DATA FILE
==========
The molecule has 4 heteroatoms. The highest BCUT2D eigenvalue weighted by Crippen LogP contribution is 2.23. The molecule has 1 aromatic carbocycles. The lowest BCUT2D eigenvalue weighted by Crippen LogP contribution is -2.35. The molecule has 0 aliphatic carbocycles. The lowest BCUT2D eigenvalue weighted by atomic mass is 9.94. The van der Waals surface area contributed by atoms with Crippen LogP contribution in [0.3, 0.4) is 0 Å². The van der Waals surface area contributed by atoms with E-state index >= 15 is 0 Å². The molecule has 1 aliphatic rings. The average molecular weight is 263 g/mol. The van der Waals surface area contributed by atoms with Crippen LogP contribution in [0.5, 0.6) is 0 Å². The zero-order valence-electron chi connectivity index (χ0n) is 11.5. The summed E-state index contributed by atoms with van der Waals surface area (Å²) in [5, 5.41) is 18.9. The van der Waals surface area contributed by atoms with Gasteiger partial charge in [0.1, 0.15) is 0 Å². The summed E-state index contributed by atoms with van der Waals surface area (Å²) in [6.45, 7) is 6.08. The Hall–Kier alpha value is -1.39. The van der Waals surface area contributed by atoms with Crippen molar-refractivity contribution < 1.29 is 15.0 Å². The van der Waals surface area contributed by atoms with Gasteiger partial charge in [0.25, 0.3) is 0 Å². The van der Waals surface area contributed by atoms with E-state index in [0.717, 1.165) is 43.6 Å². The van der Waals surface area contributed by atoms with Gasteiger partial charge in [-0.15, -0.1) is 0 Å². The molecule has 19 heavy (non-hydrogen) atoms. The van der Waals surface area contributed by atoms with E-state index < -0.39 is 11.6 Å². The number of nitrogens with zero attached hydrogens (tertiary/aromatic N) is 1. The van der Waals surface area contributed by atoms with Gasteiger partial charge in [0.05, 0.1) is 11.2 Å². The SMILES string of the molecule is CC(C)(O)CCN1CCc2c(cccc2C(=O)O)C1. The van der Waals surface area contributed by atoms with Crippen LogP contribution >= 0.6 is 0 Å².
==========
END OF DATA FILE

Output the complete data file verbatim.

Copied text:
The molecule has 4 heteroatoms. The highest BCUT2D eigenvalue weighted by Crippen LogP contribution is 2.23. The molecule has 1 aromatic carbocycles. The lowest BCUT2D eigenvalue weighted by Crippen LogP contribution is -2.35. The molecule has 0 aliphatic carbocycles. The lowest BCUT2D eigenvalue weighted by atomic mass is 9.94. The van der Waals surface area contributed by atoms with Crippen LogP contribution in [0.3, 0.4) is 0 Å². The van der Waals surface area contributed by atoms with E-state index >= 15 is 0 Å². The molecule has 1 aliphatic rings. The average molecular weight is 263 g/mol. The van der Waals surface area contributed by atoms with Crippen LogP contribution in [0.5, 0.6) is 0 Å². The zero-order valence-electron chi connectivity index (χ0n) is 11.5. The summed E-state index contributed by atoms with van der Waals surface area (Å²) in [5, 5.41) is 18.9. The van der Waals surface area contributed by atoms with Gasteiger partial charge in [0.1, 0.15) is 0 Å². The summed E-state index contributed by atoms with van der Waals surface area (Å²) in [6.45, 7) is 6.08. The Hall–Kier alpha value is -1.39. The van der Waals surface area contributed by atoms with Crippen molar-refractivity contribution < 1.29 is 15.0 Å². The van der Waals surface area contributed by atoms with Gasteiger partial charge in [0.25, 0.3) is 0 Å². The van der Waals surface area contributed by atoms with E-state index in [0.717, 1.165) is 43.6 Å². The van der Waals surface area contributed by atoms with Gasteiger partial charge in [-0.15, -0.1) is 0 Å². The molecule has 19 heavy (non-hydrogen) atoms. The van der Waals surface area contributed by atoms with E-state index < -0.39 is 11.6 Å². The number of nitrogens with zero attached hydrogens (tertiary/aromatic N) is 1. The van der Waals surface area contributed by atoms with Gasteiger partial charge in [0.05, 0.1) is 11.2 Å². The SMILES string of the molecule is CC(C)(O)CCN1CCc2c(cccc2C(=O)O)C1. The van der Waals surface area contributed by atoms with Crippen LogP contribution >= 0.6 is 0 Å².